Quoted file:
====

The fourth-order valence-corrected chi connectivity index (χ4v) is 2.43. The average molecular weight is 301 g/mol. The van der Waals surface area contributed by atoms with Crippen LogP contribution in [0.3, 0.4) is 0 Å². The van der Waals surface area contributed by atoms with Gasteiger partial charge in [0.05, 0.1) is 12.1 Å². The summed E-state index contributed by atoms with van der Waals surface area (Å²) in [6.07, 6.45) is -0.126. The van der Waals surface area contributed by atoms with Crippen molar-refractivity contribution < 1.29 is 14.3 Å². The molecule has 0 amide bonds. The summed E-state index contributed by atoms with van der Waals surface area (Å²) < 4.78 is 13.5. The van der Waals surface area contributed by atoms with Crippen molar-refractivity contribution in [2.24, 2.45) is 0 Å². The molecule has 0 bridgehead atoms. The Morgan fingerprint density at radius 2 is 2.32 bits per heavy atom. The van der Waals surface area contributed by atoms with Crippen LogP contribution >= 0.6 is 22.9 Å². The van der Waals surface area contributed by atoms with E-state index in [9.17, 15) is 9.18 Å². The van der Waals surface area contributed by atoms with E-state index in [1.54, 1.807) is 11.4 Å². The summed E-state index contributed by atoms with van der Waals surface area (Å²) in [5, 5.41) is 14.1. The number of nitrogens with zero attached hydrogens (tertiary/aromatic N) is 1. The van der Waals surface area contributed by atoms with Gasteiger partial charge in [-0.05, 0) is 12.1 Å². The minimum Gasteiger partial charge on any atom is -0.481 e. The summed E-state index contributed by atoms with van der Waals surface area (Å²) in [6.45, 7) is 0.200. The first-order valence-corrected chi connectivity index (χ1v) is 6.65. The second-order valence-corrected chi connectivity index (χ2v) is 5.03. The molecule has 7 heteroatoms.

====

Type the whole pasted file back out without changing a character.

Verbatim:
The fourth-order valence-corrected chi connectivity index (χ4v) is 2.43. The average molecular weight is 301 g/mol. The van der Waals surface area contributed by atoms with Crippen LogP contribution in [0.3, 0.4) is 0 Å². The van der Waals surface area contributed by atoms with Gasteiger partial charge in [0.05, 0.1) is 12.1 Å². The summed E-state index contributed by atoms with van der Waals surface area (Å²) in [6.07, 6.45) is -0.126. The van der Waals surface area contributed by atoms with Crippen molar-refractivity contribution < 1.29 is 14.3 Å². The molecule has 0 amide bonds. The summed E-state index contributed by atoms with van der Waals surface area (Å²) < 4.78 is 13.5. The van der Waals surface area contributed by atoms with Crippen molar-refractivity contribution in [2.24, 2.45) is 0 Å². The molecule has 0 bridgehead atoms. The Morgan fingerprint density at radius 2 is 2.32 bits per heavy atom. The van der Waals surface area contributed by atoms with Crippen LogP contribution >= 0.6 is 22.9 Å². The van der Waals surface area contributed by atoms with E-state index in [9.17, 15) is 9.18 Å². The van der Waals surface area contributed by atoms with E-state index in [1.54, 1.807) is 11.4 Å². The summed E-state index contributed by atoms with van der Waals surface area (Å²) in [5, 5.41) is 14.1. The number of nitrogens with zero attached hydrogens (tertiary/aromatic N) is 1. The van der Waals surface area contributed by atoms with Gasteiger partial charge in [-0.05, 0) is 12.1 Å². The minimum Gasteiger partial charge on any atom is -0.481 e. The summed E-state index contributed by atoms with van der Waals surface area (Å²) in [6.45, 7) is 0.200. The first-order valence-corrected chi connectivity index (χ1v) is 6.65. The second-order valence-corrected chi connectivity index (χ2v) is 5.03. The molecule has 7 heteroatoms.